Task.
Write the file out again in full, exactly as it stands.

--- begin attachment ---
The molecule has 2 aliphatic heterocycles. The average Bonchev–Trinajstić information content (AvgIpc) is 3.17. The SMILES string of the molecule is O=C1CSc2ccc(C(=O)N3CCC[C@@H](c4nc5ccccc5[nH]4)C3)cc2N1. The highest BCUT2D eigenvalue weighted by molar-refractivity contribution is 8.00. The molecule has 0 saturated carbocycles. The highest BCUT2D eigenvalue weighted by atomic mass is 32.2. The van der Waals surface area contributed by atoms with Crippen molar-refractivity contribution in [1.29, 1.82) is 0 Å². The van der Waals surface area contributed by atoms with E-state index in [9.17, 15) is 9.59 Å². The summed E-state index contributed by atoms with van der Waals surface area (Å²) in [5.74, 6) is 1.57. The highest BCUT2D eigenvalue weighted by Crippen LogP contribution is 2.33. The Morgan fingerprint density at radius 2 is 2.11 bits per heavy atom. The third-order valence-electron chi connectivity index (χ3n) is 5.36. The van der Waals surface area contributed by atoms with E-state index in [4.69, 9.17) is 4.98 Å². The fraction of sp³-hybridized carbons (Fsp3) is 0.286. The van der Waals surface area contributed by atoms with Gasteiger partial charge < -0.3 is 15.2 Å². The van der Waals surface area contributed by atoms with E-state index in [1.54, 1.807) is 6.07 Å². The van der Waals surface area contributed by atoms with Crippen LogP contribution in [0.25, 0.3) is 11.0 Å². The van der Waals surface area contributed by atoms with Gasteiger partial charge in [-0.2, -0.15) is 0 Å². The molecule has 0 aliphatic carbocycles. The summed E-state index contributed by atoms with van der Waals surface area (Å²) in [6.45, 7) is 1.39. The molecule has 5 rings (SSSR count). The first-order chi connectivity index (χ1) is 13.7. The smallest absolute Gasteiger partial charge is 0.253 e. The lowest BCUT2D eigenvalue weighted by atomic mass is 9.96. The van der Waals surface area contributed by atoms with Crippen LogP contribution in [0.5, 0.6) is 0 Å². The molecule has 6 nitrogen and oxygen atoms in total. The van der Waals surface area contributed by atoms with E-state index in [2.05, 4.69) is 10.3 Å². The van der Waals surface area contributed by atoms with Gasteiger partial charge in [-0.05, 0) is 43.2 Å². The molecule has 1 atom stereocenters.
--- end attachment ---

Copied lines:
The molecule has 2 aliphatic heterocycles. The average Bonchev–Trinajstić information content (AvgIpc) is 3.17. The SMILES string of the molecule is O=C1CSc2ccc(C(=O)N3CCC[C@@H](c4nc5ccccc5[nH]4)C3)cc2N1. The highest BCUT2D eigenvalue weighted by molar-refractivity contribution is 8.00. The molecule has 0 saturated carbocycles. The highest BCUT2D eigenvalue weighted by atomic mass is 32.2. The van der Waals surface area contributed by atoms with Crippen molar-refractivity contribution in [1.29, 1.82) is 0 Å². The van der Waals surface area contributed by atoms with E-state index in [9.17, 15) is 9.59 Å². The summed E-state index contributed by atoms with van der Waals surface area (Å²) in [5.74, 6) is 1.57. The highest BCUT2D eigenvalue weighted by Crippen LogP contribution is 2.33. The Morgan fingerprint density at radius 2 is 2.11 bits per heavy atom. The third-order valence-electron chi connectivity index (χ3n) is 5.36. The van der Waals surface area contributed by atoms with E-state index in [4.69, 9.17) is 4.98 Å². The fraction of sp³-hybridized carbons (Fsp3) is 0.286. The van der Waals surface area contributed by atoms with Gasteiger partial charge < -0.3 is 15.2 Å². The van der Waals surface area contributed by atoms with E-state index in [1.54, 1.807) is 6.07 Å². The van der Waals surface area contributed by atoms with Crippen LogP contribution in [0.25, 0.3) is 11.0 Å². The van der Waals surface area contributed by atoms with Gasteiger partial charge in [-0.2, -0.15) is 0 Å². The molecule has 0 aliphatic carbocycles. The summed E-state index contributed by atoms with van der Waals surface area (Å²) in [6.45, 7) is 1.39. The molecule has 5 rings (SSSR count). The first-order chi connectivity index (χ1) is 13.7. The smallest absolute Gasteiger partial charge is 0.253 e. The lowest BCUT2D eigenvalue weighted by atomic mass is 9.96. The van der Waals surface area contributed by atoms with Crippen LogP contribution in [0.5, 0.6) is 0 Å². The molecule has 6 nitrogen and oxygen atoms in total. The van der Waals surface area contributed by atoms with E-state index in [2.05, 4.69) is 10.3 Å². The van der Waals surface area contributed by atoms with Gasteiger partial charge in [-0.05, 0) is 43.2 Å². The molecule has 1 atom stereocenters.